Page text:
After that, Indian govt. bond yield fell sharply to touch 7.09% in May, whereas US treasury yields rose to 2%, thereby narrowing the yield gap to just 509 bps and Japanese yields inched closer to 1% mark, thus making Indian govt bond yields extremely unattractive to the foreign investors amid USD and Japanese Yen becoming stronger and Indian rupee losing its value.
By late May & June, after the announcement of QE tapering by the US Federal Reserve, the US bond yields have jumped even sharper, crossing 2.60% mark on June 25th, making it more attractive to the long-term US investors and the yield gap has gone below 500 bps. Moreover, US and Japanese investors would like to invest in their own country in order to avoid risks related to currency and other geopolitical factors.
At this point in time it is the topmost wish of our finance minister P Chidambaram that Indians should stop purchasing gold for some time and thereby help our country fight the continuously rising current account deficit. I think it becomes our duty to listen to his appeal and stop purchasing gold till the time we are able to stem this huge current account gap.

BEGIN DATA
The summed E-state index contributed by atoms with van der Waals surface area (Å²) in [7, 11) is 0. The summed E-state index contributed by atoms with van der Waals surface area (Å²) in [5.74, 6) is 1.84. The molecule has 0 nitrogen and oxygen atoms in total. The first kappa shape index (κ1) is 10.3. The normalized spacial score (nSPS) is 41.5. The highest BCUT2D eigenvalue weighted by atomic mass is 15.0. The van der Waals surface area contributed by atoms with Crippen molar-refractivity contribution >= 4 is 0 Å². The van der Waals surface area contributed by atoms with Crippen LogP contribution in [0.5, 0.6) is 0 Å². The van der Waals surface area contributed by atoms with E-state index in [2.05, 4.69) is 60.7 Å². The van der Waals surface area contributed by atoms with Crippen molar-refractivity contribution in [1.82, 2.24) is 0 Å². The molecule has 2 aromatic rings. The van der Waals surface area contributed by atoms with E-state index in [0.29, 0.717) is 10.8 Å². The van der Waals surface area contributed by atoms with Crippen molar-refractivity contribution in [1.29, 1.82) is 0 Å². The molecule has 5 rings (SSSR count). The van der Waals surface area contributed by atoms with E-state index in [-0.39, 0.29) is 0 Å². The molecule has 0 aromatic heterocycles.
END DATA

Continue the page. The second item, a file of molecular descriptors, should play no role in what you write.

It is yet to be seen when and where this yield rise will stop, but India badly requires a benign interest rates regime in order to kickstart the economy again.
11 thoughts on “Why Government bond yields have suddenly started rising here in India?”
The word ‘SIP’ is overhyped. SIP is just a way to invest in equity, debt, gold or any other asset class. For retail investors who just dont understand abc of volatile asset classes and who cannot do basic investment research, SIP is recommended. The way the retail investors invest here in India, through sales agents of banks in the form of RMs or without giving deep thoughts to it, one should never invest in equity SIPs.
For other investors, who have money to invest, there is no harm in doing lump sum investment and I think it is still one of the better times to invest in equities. With current valuations, one can invest a certain % of his/her investments in equities, depending on his/her risk appetite. 2-5 years from here, I think equities should comfortably outperform real estate, gold, debt, commodities etc. I am not scared of global economies melting down. I think India is a great country with huge potential. The only problem is politics, politicians and corruption.